As part of our recent coffee discovery trip to Sumatra, the Dimattina Coffee crew were very fortunate to be able to spend a few days at Wahana Estate – which is located in the village of Lae Mungkur, Sidikalang North Sumatra. The drive to the estate from Medan (the capital of North Sumatra) is about 180km, however Indonesian roads and traffic makes this a long 5 hour journey. Luckily Indonesian drivers are fearless, and their ability to pass on tight corners, would do most Formula 1 drivers proud. That, and the fact that road rage doesn’t exist in Sumatra, made our journey memorable. The estate is located at an altitude of 1,300-1,500 metres and covers about 500 hectares. About 250 hectares of the estate is used for coffee plantations, 30 hectares for a coffee nursery, and around 10 hectares for the coffee processing facilities.
The estate employs around 2000 workers – which makes it the biggest employer in the district. The estate also tries to foster good relationships with other local growers. These farmers typically have small plots of land – with local coffee collectors acting as the middleman -from which the Estate then purchases green beans for wet mill processing. The Estate has planted several varieties of coffee trees including Rasuna and Longberry, and is also experimenting with new varieties in the nursery. It is visibly clear that the Estates farming practices are better than the local community with cultivated shade trees resulting in less evidence of CBB (coffee berry borers) – which has increased in Indonesia in recent years and higher yields. Although the picking season hadn’t started – it commences in two weeks – there was still plenty of activity at the mill.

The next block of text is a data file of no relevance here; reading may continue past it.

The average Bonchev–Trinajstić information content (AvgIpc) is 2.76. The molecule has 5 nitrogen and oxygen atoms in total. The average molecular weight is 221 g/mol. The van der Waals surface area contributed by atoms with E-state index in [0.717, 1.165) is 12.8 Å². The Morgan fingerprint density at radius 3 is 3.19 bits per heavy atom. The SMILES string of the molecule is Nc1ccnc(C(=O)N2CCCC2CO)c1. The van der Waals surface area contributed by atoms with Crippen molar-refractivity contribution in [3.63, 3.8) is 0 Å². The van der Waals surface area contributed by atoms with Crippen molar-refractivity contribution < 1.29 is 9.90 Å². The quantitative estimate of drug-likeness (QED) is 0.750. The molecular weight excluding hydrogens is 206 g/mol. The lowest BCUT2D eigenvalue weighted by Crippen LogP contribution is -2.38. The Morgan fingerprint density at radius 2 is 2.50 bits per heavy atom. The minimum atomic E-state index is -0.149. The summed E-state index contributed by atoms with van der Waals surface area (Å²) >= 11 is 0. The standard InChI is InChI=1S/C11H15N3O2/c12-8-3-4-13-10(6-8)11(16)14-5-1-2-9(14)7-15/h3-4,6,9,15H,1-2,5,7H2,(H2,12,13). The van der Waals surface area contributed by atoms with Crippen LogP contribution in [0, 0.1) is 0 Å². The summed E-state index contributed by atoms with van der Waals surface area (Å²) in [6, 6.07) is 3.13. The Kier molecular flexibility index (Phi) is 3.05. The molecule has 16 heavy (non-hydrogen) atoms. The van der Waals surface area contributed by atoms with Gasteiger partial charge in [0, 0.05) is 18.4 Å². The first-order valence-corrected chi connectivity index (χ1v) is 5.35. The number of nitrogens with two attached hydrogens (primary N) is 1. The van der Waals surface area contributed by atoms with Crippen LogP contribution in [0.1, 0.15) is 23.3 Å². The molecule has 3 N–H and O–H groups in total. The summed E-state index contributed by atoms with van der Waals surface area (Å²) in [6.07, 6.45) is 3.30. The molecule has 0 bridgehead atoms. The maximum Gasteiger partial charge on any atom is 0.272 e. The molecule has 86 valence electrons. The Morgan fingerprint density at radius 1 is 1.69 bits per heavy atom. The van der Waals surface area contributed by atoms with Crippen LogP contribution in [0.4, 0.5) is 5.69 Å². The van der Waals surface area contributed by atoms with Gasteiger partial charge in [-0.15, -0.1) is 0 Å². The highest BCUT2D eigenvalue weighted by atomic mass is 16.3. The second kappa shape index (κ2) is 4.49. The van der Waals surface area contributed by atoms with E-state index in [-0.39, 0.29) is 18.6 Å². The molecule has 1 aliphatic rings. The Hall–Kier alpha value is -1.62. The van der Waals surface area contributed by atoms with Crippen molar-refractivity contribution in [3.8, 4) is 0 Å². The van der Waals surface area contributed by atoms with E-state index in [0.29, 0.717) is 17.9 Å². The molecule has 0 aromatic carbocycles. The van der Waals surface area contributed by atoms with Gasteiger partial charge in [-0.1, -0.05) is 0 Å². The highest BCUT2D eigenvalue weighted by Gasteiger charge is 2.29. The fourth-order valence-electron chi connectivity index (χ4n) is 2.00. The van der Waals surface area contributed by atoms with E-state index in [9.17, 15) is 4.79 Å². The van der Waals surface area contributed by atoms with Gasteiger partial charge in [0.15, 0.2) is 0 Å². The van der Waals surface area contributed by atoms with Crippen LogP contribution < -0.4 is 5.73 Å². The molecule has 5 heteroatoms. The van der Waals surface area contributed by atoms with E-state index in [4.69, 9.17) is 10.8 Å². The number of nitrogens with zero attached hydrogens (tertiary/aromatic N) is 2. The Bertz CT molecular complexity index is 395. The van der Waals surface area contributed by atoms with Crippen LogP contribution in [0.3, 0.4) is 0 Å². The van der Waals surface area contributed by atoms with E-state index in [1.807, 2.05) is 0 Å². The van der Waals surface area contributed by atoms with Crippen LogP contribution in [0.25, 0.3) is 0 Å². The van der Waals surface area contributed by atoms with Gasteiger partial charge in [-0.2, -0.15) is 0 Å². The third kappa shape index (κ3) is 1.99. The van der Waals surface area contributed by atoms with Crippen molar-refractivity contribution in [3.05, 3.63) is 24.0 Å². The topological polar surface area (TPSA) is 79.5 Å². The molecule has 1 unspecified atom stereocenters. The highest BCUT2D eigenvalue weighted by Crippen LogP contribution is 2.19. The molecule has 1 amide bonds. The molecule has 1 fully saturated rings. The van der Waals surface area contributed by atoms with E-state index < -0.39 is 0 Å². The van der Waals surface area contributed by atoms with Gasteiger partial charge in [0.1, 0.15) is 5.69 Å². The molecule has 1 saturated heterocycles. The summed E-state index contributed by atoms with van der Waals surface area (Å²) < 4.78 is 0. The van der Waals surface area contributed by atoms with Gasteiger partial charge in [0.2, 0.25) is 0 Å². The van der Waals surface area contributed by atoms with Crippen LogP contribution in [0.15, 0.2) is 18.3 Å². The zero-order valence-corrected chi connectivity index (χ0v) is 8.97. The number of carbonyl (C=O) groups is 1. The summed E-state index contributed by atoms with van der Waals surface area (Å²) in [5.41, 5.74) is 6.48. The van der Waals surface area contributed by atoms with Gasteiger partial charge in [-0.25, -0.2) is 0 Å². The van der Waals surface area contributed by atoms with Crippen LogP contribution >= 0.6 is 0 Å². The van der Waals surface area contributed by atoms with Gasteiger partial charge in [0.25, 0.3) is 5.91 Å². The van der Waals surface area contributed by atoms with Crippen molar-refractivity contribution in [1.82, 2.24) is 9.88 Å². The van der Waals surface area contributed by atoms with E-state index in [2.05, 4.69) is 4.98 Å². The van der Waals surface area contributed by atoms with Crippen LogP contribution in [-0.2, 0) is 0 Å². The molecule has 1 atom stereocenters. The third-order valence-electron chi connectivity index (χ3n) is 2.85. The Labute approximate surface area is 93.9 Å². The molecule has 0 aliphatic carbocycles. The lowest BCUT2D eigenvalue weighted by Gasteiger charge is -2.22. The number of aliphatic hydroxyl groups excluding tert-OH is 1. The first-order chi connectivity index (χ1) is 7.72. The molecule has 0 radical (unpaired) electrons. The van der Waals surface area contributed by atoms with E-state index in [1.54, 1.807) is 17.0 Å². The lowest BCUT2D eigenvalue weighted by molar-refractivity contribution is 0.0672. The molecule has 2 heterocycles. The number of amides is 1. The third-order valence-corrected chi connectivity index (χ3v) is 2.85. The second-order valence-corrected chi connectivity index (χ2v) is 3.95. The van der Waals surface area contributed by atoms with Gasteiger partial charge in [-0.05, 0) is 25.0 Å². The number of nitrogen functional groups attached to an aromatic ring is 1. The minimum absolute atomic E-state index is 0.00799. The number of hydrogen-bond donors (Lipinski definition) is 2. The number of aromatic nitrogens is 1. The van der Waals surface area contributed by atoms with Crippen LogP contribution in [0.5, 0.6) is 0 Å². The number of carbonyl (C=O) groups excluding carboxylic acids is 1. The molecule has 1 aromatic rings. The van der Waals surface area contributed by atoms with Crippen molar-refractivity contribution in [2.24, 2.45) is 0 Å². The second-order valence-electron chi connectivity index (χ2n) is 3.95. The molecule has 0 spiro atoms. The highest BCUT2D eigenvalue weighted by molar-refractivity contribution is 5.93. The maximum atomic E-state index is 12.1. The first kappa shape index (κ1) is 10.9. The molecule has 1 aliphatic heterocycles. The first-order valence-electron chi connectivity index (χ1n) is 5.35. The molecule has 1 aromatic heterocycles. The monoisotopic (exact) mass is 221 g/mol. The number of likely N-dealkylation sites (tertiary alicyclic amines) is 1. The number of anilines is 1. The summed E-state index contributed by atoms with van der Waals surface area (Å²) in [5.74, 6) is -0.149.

The estate is also continuing to develop, with plans for a roasting facility and coffee school. The Wahana coffees produced are micro-lots. A cupping session at the Estates’s corporate offices in Medan (Sarimakmur HQ) highlighted some great coffee. Our favourite was a Rasuna honey processed (or pulp-natural) coffee. This has nothing to do with bees and honey, but it is a method where the fruit is taken off the bean and the mucilage (thin outer layer) is left on. The beans are then laid out to dry and the mucilage gets super sticky with natural fruity sweetness – therefore the reference to honey. These honey coffees have become very highly sort after, particularly with Japanese buyers, as they are sweet with a good body. We have brought samples to Perth, as well as some of the other coffees we cupped from Wahana, and will hold our own cupping session for customers in Osborne Park. We will also have some of these Wahana Estate coffees for sale in coming months.